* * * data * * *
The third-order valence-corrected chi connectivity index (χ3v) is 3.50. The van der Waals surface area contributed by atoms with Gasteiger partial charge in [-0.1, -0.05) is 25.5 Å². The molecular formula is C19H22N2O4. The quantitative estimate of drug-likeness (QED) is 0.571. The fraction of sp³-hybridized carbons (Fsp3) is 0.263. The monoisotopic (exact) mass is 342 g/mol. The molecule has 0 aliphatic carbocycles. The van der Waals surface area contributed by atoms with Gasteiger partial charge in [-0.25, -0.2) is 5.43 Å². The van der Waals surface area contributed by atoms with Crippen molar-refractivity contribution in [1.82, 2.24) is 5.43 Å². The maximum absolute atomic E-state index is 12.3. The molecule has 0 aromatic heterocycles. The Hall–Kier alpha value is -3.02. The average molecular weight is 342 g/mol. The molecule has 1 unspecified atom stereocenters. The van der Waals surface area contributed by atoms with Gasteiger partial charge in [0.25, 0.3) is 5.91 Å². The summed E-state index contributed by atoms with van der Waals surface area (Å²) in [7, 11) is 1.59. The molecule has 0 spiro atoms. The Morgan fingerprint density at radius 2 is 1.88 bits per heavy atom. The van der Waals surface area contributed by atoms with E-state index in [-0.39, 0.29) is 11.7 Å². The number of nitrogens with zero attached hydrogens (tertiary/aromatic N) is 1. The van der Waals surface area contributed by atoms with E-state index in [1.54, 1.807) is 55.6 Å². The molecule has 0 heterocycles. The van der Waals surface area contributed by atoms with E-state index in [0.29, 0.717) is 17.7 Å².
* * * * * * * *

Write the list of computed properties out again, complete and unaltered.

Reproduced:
The third-order valence-corrected chi connectivity index (χ3v) is 3.50. The van der Waals surface area contributed by atoms with Gasteiger partial charge in [-0.1, -0.05) is 25.5 Å². The molecular formula is C19H22N2O4. The quantitative estimate of drug-likeness (QED) is 0.571. The fraction of sp³-hybridized carbons (Fsp3) is 0.263. The monoisotopic (exact) mass is 342 g/mol. The molecule has 0 aliphatic carbocycles. The van der Waals surface area contributed by atoms with Gasteiger partial charge in [-0.25, -0.2) is 5.43 Å². The van der Waals surface area contributed by atoms with Crippen molar-refractivity contribution in [1.82, 2.24) is 5.43 Å². The maximum absolute atomic E-state index is 12.3. The molecule has 0 aromatic heterocycles. The Hall–Kier alpha value is -3.02. The average molecular weight is 342 g/mol. The molecule has 1 unspecified atom stereocenters. The van der Waals surface area contributed by atoms with Gasteiger partial charge in [0.25, 0.3) is 5.91 Å². The summed E-state index contributed by atoms with van der Waals surface area (Å²) in [7, 11) is 1.59. The molecule has 0 spiro atoms. The Morgan fingerprint density at radius 2 is 1.88 bits per heavy atom. The van der Waals surface area contributed by atoms with E-state index in [-0.39, 0.29) is 11.7 Å². The number of nitrogens with zero attached hydrogens (tertiary/aromatic N) is 1. The van der Waals surface area contributed by atoms with E-state index in [1.54, 1.807) is 55.6 Å². The molecule has 0 heterocycles. The van der Waals surface area contributed by atoms with E-state index in [0.29, 0.717) is 17.7 Å².